Vinnie Zummo, for those who don't already know, played guitar for Joe Jackson once upon a time.  Since, he has taken solo to a whole new level, working on and producing not just songs and albums but videos to promote his incredible mass of work.  Prodigious, that's the word I'm looking for  The guy is a machine, always working, but the difference between Zummo and others is that he does not lose his spark.  He retains that creative edge which makes his songs and whole projects fresh.  Take, for instance, this video.  Not only is it a tribute to Ringo, it is a musical statement about the importance of The Beatles in Zummo's life.  An amazing song in itself, he, along with first-time director Paolo Marchica,  has turned it into an amazing video.  If you like The Beatles at all, you really should watch this:

TOM HOUSE/Whiskey Sings Like Angels---

I wish I could put my finger on why the listening public accepts one bit of music and rejects or ignores another.  I mean, why did Dylan become such a huge success when so many others from the Bleecker & MacDougall days did not?  Sure, you could go with the general acceptance that Dylan was more talented, but I think it goes way deeper than that.  We as a public, I don't think, have an ability to accept or reject on our own.  We need others to accept something before we "waste our time".  After hearing Tom House's The Long Winding Road album, let me assure you that sometimes it is not a waste but a joy to find music which flies above others.  This video was put together by two people who not only believe in the album but in House himself:  Lance Smith and Keith Morris.  Both musicians themselves, they set about the task of putting video to music because they felt the need.  In this day and age, House is somewhat unique in that he tosses aside the precepts and goes for the soul.  You'll understand when you see and hear it.  And if you're at all interested in my take on the Tom House's of the world, here is a column I wrote some time ago.  House is toward the middle.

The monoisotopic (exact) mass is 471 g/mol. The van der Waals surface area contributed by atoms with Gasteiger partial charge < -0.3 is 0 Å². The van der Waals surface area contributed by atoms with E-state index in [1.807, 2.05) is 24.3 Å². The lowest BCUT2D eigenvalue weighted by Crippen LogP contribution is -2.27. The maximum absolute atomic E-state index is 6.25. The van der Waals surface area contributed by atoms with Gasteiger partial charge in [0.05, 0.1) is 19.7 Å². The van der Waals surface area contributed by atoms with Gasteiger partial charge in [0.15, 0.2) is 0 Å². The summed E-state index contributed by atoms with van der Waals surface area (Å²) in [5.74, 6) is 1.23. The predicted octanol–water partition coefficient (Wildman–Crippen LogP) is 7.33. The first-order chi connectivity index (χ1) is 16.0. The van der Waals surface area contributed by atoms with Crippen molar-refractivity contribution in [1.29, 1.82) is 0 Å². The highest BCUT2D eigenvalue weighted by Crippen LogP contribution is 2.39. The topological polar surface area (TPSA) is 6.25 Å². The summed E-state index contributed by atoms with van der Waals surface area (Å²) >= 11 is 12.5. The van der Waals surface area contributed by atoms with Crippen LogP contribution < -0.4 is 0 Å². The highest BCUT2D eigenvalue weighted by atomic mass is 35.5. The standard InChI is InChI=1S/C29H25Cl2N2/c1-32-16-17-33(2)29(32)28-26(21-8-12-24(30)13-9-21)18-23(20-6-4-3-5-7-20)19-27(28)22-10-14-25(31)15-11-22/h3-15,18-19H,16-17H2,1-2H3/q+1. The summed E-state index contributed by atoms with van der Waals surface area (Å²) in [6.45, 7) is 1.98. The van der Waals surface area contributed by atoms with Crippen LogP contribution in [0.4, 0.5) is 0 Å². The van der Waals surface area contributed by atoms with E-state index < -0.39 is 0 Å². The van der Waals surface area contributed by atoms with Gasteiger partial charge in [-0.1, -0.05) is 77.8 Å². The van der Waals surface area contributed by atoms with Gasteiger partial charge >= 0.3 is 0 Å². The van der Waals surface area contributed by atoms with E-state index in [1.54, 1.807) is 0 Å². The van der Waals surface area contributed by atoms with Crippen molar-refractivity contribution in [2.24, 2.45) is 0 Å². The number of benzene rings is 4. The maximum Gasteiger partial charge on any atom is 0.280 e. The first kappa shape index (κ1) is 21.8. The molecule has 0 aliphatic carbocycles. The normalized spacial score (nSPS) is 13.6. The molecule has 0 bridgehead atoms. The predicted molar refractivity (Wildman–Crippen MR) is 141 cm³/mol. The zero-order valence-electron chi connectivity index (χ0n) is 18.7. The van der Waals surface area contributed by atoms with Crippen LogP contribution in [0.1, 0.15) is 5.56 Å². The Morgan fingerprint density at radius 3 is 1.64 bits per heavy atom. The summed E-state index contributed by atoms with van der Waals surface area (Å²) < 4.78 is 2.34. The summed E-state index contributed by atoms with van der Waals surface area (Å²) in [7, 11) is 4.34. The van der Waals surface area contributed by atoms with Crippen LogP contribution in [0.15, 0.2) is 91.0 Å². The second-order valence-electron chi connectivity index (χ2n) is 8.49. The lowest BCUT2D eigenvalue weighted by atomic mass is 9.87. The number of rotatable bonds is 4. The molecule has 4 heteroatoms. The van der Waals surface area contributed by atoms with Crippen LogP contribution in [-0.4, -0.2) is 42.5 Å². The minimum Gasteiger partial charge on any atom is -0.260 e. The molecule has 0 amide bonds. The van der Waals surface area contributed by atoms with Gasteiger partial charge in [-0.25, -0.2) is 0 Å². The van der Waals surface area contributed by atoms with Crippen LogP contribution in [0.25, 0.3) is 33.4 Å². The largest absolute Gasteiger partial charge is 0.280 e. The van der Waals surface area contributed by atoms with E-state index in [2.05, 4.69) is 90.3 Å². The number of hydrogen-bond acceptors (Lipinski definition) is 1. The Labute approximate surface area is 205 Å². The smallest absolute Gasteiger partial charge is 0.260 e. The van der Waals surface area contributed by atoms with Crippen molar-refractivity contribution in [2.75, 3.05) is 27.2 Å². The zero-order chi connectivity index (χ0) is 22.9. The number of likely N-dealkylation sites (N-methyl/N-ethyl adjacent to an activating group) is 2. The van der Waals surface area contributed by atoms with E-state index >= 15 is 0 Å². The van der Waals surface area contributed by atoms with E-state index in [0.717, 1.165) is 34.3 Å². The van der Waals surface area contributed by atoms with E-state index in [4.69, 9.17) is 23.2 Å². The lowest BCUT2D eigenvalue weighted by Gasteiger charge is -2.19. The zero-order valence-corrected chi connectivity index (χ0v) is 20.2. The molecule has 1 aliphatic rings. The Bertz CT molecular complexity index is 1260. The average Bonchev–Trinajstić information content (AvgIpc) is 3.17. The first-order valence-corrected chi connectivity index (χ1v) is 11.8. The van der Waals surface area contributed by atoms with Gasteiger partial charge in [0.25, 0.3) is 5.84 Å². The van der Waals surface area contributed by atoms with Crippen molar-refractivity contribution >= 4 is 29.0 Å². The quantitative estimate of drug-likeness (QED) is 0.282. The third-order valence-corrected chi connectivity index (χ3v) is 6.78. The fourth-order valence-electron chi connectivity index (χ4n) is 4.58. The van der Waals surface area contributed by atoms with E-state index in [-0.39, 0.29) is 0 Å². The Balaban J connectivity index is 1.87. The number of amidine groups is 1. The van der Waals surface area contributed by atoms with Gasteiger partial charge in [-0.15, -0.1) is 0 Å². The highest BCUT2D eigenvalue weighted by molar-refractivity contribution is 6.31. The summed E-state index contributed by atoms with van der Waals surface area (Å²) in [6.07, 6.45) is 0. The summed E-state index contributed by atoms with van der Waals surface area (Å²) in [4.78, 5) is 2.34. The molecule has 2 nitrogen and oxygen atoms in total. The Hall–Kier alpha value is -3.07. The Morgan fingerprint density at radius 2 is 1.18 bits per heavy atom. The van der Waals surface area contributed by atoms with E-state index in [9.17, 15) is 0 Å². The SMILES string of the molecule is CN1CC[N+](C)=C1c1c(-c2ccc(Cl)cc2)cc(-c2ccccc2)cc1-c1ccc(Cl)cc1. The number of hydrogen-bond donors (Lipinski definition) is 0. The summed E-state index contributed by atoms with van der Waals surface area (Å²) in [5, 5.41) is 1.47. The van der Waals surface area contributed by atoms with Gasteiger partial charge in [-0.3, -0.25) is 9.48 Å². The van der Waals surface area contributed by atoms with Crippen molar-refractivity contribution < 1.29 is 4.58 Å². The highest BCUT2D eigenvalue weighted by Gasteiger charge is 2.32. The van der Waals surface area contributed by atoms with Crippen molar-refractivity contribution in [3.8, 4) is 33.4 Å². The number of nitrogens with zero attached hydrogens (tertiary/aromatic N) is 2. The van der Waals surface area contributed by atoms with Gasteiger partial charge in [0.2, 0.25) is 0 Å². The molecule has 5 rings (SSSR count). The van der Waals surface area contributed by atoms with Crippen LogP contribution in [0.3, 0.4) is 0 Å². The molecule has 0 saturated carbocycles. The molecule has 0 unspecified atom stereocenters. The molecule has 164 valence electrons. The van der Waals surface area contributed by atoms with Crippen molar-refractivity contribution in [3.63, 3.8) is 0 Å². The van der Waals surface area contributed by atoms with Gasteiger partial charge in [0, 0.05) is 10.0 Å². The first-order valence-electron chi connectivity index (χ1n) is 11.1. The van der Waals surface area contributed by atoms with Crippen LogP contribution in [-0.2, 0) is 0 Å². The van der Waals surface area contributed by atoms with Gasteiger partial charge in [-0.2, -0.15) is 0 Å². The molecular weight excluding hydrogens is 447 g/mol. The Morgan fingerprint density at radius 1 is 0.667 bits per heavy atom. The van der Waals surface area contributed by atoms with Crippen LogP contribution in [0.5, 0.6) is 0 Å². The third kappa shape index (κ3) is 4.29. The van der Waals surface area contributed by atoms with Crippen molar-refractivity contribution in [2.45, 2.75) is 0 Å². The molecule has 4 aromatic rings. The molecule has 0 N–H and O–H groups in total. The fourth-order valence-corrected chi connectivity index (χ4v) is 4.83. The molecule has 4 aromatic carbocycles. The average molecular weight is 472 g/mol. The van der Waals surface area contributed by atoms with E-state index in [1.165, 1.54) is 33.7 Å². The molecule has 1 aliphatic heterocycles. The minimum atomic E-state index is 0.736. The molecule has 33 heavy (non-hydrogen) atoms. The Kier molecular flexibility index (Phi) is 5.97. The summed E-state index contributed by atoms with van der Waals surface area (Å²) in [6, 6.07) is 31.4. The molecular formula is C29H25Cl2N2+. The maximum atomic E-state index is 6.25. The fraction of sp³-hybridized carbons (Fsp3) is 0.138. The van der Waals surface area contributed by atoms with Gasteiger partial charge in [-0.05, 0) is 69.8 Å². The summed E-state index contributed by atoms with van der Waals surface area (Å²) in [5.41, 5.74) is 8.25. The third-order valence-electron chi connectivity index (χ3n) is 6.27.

THE SAMPLES/When It's Raining---

I confess to not having heard The Samples when I was turned on to this video and, in fact, not having even heard of head Sample Sean Kelly.  Thanks to friend Michael Adams, I not only found a great song and video but a huge catalogue of music which I am still working my way through.  Kelly, I found, is one hell of a songwriter and has a voice to match.  His solo work has gems which in the past would easily have been hits but, alas, hits are a mere ghost of what they once were.  The music, hit or not, is there, though, and Kelly's puts many of the stars of the day to shame.  One day soon, I am hoping to interview Mr. Kelly and write a large piece detailing his brush with fame and the reasons it was not fully realized.  Until then, I suggest you watch this.

CRAIG ELKINS/Tumbleweeds---